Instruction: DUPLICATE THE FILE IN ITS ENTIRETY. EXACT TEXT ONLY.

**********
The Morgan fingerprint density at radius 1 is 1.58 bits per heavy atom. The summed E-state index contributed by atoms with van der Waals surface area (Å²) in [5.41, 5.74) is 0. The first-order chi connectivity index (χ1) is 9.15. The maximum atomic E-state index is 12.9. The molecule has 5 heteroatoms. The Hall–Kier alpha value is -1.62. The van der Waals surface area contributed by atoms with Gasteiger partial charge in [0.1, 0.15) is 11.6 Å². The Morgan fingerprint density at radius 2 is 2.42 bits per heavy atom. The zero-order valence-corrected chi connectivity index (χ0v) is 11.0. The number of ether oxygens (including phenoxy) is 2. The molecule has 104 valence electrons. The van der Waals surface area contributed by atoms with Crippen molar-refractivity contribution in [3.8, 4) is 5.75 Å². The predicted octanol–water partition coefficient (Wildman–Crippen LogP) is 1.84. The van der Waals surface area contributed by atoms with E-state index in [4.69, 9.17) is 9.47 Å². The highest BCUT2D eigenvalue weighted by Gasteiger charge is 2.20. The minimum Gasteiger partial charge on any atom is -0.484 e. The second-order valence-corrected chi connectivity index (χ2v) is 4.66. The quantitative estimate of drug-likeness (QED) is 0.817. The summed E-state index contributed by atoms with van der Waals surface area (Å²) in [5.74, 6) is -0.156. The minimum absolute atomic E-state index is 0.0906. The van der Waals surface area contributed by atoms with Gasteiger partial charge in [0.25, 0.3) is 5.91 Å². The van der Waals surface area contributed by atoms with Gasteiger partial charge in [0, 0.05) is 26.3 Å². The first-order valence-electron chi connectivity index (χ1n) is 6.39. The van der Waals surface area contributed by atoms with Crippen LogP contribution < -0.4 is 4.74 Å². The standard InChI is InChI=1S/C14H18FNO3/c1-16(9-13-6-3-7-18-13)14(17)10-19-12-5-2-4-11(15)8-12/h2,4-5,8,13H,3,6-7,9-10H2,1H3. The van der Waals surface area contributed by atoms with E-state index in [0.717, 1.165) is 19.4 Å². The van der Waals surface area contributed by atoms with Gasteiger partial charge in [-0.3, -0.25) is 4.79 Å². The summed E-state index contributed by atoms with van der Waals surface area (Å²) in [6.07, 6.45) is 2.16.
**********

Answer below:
The Morgan fingerprint density at radius 1 is 1.58 bits per heavy atom. The summed E-state index contributed by atoms with van der Waals surface area (Å²) in [5.41, 5.74) is 0. The first-order chi connectivity index (χ1) is 9.15. The maximum atomic E-state index is 12.9. The molecule has 5 heteroatoms. The Hall–Kier alpha value is -1.62. The van der Waals surface area contributed by atoms with Gasteiger partial charge in [0.1, 0.15) is 11.6 Å². The Morgan fingerprint density at radius 2 is 2.42 bits per heavy atom. The zero-order valence-corrected chi connectivity index (χ0v) is 11.0. The number of ether oxygens (including phenoxy) is 2. The molecule has 104 valence electrons. The van der Waals surface area contributed by atoms with Crippen molar-refractivity contribution in [3.8, 4) is 5.75 Å². The predicted octanol–water partition coefficient (Wildman–Crippen LogP) is 1.84. The van der Waals surface area contributed by atoms with E-state index in [4.69, 9.17) is 9.47 Å². The highest BCUT2D eigenvalue weighted by Gasteiger charge is 2.20. The minimum Gasteiger partial charge on any atom is -0.484 e. The second-order valence-corrected chi connectivity index (χ2v) is 4.66. The quantitative estimate of drug-likeness (QED) is 0.817. The summed E-state index contributed by atoms with van der Waals surface area (Å²) in [5.74, 6) is -0.156. The minimum absolute atomic E-state index is 0.0906. The van der Waals surface area contributed by atoms with Gasteiger partial charge in [0.25, 0.3) is 5.91 Å². The van der Waals surface area contributed by atoms with Gasteiger partial charge in [0, 0.05) is 26.3 Å². The first-order valence-electron chi connectivity index (χ1n) is 6.39. The van der Waals surface area contributed by atoms with Crippen LogP contribution < -0.4 is 4.74 Å². The standard InChI is InChI=1S/C14H18FNO3/c1-16(9-13-6-3-7-18-13)14(17)10-19-12-5-2-4-11(15)8-12/h2,4-5,8,13H,3,6-7,9-10H2,1H3. The van der Waals surface area contributed by atoms with E-state index in [0.717, 1.165) is 19.4 Å². The van der Waals surface area contributed by atoms with Gasteiger partial charge in [-0.3, -0.25) is 4.79 Å². The summed E-state index contributed by atoms with van der Waals surface area (Å²) in [6.07, 6.45) is 2.16.